Speed up your PC for free
My mother-in-law is not very good with technology. He understood that computers run the government and that the Internet is great for buying numbers on eBay, but that’s all. Like all son-in-law who were proficient in technology before me, I often became my in-laws for computer questions and repairs. So when he came to demand that I make his 1996 PC run faster, I knew he wanted me to use all my computer skills and superhuman powers to forcibly change his computer to a new millennium. By taking some very simple and unfamiliar cleaning steps, both my mother-in-law and I were very surprised to see a remarkable increase in performance. Want to do the same with your PC? Of course you are!
The first three steps are taken simply:
1. Run the Disk Cleanup Utility (Start–> Programs–> Accessories–> SystemTools)
2. Run the Defragmenter Tool (Start–> Programs–> Accessories–> SystemTools)
3. Scan the main disk to find errors (My Computer – click on the C drive -> Properties -> Tools Tab -> Check Now button under Error Checking)
The Disk Cleanup Utility must be clear in nature. Use it to delete pesky files that live on parts of your hard drive that have never been accessed. These files cause system overhead when searching or loading program data. The defragmenter tool is actually quite old, dating from the DOS era when most of the geeky things were done using an unforgiving command line that most home users were afraid of. Defragmenter sorts files on your drive to eliminate loopholes that occur naturally over time. The application seems to live conceptually in one place. But the reality is that the OS takes up part of the unused disk space which actually breaks the program continuation. Even thinking the OS knows where to find both halves of program code to run without errors, it takes more time to read instructions from all the different regions. Finally, use the Disc Scanner / Error checker to find possible weaknesses on the hard drive that slow down physical movement.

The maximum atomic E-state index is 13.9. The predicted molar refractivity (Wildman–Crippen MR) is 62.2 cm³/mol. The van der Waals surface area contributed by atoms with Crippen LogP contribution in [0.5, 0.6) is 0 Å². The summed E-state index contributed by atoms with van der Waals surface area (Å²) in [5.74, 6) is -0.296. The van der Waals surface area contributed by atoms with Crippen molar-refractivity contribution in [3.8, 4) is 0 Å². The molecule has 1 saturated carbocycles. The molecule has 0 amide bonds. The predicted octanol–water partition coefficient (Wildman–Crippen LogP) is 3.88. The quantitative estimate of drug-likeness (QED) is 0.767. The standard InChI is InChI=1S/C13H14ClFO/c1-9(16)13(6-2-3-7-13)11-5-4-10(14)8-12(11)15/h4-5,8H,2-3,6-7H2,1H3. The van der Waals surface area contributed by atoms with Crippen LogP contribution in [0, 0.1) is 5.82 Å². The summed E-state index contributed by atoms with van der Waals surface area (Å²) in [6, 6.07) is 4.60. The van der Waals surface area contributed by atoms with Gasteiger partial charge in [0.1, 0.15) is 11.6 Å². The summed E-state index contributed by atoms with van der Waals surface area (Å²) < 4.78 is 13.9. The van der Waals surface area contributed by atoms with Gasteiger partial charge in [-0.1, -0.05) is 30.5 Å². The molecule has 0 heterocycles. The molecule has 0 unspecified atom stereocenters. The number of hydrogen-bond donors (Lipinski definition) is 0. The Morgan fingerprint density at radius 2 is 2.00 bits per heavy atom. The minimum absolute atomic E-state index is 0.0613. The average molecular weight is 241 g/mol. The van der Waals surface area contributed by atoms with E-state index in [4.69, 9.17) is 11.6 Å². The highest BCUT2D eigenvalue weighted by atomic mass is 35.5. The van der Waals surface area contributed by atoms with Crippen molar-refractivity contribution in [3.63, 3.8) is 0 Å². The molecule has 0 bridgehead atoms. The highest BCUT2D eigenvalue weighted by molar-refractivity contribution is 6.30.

The next step requires software to detect spyware. After a long hard search I found that three anti-spyware programs seemed to work above all else. The first is a program known as Spyware Killer, or by the name of its retail product, Stopzilla. The program costs around $ 20 (at a discount) and is the most comprehensive of all the programs I use. Stopzilla found a program running in the background that I would never see for myself. The second program is called Spy Doctor. The initial scan was free, but I found that I had to buy the entire program to make it as effective as Stopzilla, and it cost around $ 30 and not $ 20. The last program I used was the Windows Anti-spyware package (beta edition). The Windows program runs well, but the beta edition is over and there are no immediate updates.
The last step that I need to take is to run the Registry Cleaner utility. The registry is a large database used by the Windows operating system to store information about how your machine should look, behave, and operate. Since my mother-in-law’s computer was almost 10 years old, the installation of countless programs made the registry swell, and consume resources. We found that Registry Mechanic, made by the same person who created the Spy Doctor program mentioned above, is the most popular application for the job. The program is easy to follow and the free trial edition is more than enough to smooth out wrinkles in the registry. In the end, we were able to double the performance of the PC at a price of more than $ 20.